Marketers target the youngest generation in order to capture spending by those early in their careers, starting families, buying their first home and generally seen as having the most disposable income. With a focus largely on the millennial generation, marketers are missing a huge opportunity with older consumers.
In addition, employers should recognize the value older employees provide in the workplace in helping to best serve the wants and needs of people over the age of 60.
In a new book 2030: How Today’s Biggest Trends Will Collide and Reshape the Future of Everything, author Mauro F. Guillén presents a compelling case for thinking differently about older consumers both today and ten years from now. Consider the following:
- Currently, 12,000 Americans turning 60 every day; in 2030, those 60 or older will represent more than a quarter of the US population.
- According to the Economist magazine the “older consumer will reshape the business landscape,” and Boston Consulting Group estimates that only one in seven companies are currently prepared for the growing spending power of this gray market.
- Durable consumer goods such as appliances, tools and cars should assure older consumers that these products are geared to their needs, including that they are easy to use, provide legible instructions and controls, and offer leasing options.
- According to AARP, a majority of seniors are optimistic about their overall quality of life, including financial well-being, mental and physical health, recreation and leisure time, and family life. When people feel optimistic, they tend to spend more.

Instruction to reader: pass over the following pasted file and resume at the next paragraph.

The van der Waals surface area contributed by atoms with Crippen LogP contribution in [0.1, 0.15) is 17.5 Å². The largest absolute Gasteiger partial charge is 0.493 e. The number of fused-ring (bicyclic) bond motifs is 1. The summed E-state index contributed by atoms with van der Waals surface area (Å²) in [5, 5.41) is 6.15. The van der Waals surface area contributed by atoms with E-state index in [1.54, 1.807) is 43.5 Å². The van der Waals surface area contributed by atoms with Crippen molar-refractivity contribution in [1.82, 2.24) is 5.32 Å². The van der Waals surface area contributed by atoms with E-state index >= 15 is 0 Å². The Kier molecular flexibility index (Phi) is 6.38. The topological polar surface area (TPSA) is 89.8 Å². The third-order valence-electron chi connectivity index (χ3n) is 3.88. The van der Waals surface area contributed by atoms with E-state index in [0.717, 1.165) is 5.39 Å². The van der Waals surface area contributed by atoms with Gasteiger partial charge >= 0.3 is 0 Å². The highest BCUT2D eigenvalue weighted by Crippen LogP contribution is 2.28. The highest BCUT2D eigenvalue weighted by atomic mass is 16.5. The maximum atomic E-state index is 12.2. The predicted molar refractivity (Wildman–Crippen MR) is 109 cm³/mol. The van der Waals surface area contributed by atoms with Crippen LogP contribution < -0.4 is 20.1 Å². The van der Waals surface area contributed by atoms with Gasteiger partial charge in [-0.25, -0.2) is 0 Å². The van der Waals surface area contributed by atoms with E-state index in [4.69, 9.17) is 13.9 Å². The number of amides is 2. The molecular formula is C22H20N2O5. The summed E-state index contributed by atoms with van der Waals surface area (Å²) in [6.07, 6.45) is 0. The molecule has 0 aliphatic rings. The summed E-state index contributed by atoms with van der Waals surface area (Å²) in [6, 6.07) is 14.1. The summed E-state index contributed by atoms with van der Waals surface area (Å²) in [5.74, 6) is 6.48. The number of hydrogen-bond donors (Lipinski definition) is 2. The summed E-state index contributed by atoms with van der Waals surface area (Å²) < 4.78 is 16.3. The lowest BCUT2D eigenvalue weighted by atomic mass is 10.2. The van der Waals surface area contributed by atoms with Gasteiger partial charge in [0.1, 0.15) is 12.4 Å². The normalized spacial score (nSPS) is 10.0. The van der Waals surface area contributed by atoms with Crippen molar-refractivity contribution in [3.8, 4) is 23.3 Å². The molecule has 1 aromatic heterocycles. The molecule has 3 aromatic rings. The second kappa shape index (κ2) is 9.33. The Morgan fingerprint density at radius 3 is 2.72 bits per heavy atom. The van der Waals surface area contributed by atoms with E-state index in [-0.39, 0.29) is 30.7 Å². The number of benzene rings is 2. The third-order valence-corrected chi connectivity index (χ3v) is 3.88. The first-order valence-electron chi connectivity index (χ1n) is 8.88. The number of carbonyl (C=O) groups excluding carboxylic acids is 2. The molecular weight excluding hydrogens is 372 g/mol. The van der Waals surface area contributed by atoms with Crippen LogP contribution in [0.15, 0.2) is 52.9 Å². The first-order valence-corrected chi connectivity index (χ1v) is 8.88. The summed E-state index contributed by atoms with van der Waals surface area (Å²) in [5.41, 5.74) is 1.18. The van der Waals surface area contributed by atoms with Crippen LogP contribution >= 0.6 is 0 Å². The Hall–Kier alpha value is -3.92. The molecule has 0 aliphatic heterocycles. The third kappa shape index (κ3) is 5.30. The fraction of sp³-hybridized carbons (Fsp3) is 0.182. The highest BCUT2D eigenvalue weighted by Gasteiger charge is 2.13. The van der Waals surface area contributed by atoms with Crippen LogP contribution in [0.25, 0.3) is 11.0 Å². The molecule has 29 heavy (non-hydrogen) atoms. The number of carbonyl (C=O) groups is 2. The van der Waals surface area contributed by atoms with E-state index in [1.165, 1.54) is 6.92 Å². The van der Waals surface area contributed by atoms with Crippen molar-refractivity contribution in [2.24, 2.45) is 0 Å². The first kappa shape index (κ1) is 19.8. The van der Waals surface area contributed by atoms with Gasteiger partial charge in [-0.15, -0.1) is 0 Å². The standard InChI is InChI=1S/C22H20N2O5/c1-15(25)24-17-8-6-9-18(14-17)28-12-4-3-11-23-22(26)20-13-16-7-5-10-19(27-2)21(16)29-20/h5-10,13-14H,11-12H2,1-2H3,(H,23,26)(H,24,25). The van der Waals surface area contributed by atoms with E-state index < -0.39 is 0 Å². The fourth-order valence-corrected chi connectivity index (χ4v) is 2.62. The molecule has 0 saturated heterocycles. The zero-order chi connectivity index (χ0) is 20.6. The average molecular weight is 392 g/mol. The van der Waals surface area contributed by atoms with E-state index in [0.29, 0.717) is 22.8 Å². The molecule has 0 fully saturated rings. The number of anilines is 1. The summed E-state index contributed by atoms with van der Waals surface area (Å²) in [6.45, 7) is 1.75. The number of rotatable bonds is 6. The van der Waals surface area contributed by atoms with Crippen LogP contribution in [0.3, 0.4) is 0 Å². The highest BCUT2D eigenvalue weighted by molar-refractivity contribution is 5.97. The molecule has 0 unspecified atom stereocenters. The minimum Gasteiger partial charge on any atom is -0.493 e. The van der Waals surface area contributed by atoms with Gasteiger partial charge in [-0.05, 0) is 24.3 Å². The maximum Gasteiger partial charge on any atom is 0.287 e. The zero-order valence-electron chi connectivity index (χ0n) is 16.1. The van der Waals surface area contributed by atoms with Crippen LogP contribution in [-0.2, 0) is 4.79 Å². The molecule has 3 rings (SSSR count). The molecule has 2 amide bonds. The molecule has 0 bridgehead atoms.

- Today’s expenditures on healthcare, home care, assisted living and similar service industries will accelerate over the next decade.
Technology certainly plays a part when it comes to aging as the breakthroughs in medicine, nutrition, biotechnology and other fields that help more people enjoy longer and happier lives. “By 2030,” according to Guillén, “the average seventy-year-old will live like today’s average fifty-year-old.”
If companies want to capitalize on this rapidly growing gray market, it’s important they recognize that those over 60—employees as well as customers—cannot be ignored. In fact, organizations should recognize the value employees can bring to serving similar aged consumers. Because they are of the same generation, older employees may be better able to define the feature set, user interface and overall value proposition.
As people live longer lives, the idea of early retirement becomes less attractive—either due to it not being financially viable or because people like working and want to continue being productive as long as it is enjoyable.
Older employees can bring experience and wisdom to complement the expected new ideas and tech savvy of younger people. And employees in their sixties and beyond can often provide stability, predictability and reliability other generations cannot. This is something HR departments should take into account when looking for job candidates.
These older workers are not going to be the best fit for every position. Recognizing those individuals who are will be vital in order to take advantage of this growing gray market. Similar aged employees will best be able to understand and meet the needs of such older customers. That makes good business sense now and in the coming decade.